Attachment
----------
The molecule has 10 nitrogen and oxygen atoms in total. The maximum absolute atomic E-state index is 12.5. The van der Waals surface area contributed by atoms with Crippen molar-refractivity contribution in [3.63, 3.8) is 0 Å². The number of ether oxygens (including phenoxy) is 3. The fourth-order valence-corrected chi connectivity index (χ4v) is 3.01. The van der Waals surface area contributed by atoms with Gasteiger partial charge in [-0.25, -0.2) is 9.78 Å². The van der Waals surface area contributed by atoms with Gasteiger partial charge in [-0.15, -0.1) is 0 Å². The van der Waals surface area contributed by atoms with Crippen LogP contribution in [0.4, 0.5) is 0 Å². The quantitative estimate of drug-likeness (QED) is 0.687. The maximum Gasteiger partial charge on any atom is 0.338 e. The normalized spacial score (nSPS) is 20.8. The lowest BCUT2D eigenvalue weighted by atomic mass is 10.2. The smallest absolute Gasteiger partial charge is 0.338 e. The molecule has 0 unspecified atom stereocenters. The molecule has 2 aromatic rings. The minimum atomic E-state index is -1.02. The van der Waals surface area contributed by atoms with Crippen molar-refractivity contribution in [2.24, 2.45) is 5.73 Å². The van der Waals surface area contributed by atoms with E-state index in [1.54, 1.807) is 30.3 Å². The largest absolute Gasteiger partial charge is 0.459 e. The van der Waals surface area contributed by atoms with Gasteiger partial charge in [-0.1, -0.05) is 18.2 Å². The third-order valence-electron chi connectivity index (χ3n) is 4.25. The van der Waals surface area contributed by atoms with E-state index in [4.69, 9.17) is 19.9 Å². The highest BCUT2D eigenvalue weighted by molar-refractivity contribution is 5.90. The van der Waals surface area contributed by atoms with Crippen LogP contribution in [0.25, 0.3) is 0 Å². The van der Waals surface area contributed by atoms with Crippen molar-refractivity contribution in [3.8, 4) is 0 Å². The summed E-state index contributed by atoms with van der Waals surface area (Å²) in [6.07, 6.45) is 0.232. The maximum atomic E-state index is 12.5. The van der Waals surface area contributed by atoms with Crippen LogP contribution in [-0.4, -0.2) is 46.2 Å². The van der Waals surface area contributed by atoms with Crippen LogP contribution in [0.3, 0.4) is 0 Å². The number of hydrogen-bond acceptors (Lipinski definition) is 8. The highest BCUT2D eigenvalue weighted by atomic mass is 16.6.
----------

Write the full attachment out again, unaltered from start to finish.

The molecule has 10 nitrogen and oxygen atoms in total. The maximum absolute atomic E-state index is 12.5. The van der Waals surface area contributed by atoms with Crippen molar-refractivity contribution in [3.63, 3.8) is 0 Å². The number of ether oxygens (including phenoxy) is 3. The fourth-order valence-corrected chi connectivity index (χ4v) is 3.01. The van der Waals surface area contributed by atoms with Gasteiger partial charge in [-0.25, -0.2) is 9.78 Å². The van der Waals surface area contributed by atoms with Gasteiger partial charge in [-0.15, -0.1) is 0 Å². The van der Waals surface area contributed by atoms with Crippen LogP contribution in [0.4, 0.5) is 0 Å². The quantitative estimate of drug-likeness (QED) is 0.687. The maximum Gasteiger partial charge on any atom is 0.338 e. The normalized spacial score (nSPS) is 20.8. The lowest BCUT2D eigenvalue weighted by atomic mass is 10.2. The smallest absolute Gasteiger partial charge is 0.338 e. The molecule has 0 unspecified atom stereocenters. The molecule has 2 aromatic rings. The minimum atomic E-state index is -1.02. The van der Waals surface area contributed by atoms with Crippen molar-refractivity contribution in [2.24, 2.45) is 5.73 Å². The van der Waals surface area contributed by atoms with E-state index in [1.54, 1.807) is 30.3 Å². The largest absolute Gasteiger partial charge is 0.459 e. The van der Waals surface area contributed by atoms with Gasteiger partial charge in [-0.1, -0.05) is 18.2 Å². The third-order valence-electron chi connectivity index (χ3n) is 4.25. The van der Waals surface area contributed by atoms with E-state index in [4.69, 9.17) is 19.9 Å². The highest BCUT2D eigenvalue weighted by molar-refractivity contribution is 5.90. The van der Waals surface area contributed by atoms with Crippen LogP contribution in [0.25, 0.3) is 0 Å². The van der Waals surface area contributed by atoms with Crippen molar-refractivity contribution in [3.8, 4) is 0 Å². The summed E-state index contributed by atoms with van der Waals surface area (Å²) in [6.07, 6.45) is 0.232. The maximum atomic E-state index is 12.5. The van der Waals surface area contributed by atoms with Crippen LogP contribution in [-0.4, -0.2) is 46.2 Å². The van der Waals surface area contributed by atoms with Crippen LogP contribution in [0.3, 0.4) is 0 Å². The number of hydrogen-bond acceptors (Lipinski definition) is 8. The highest BCUT2D eigenvalue weighted by atomic mass is 16.6.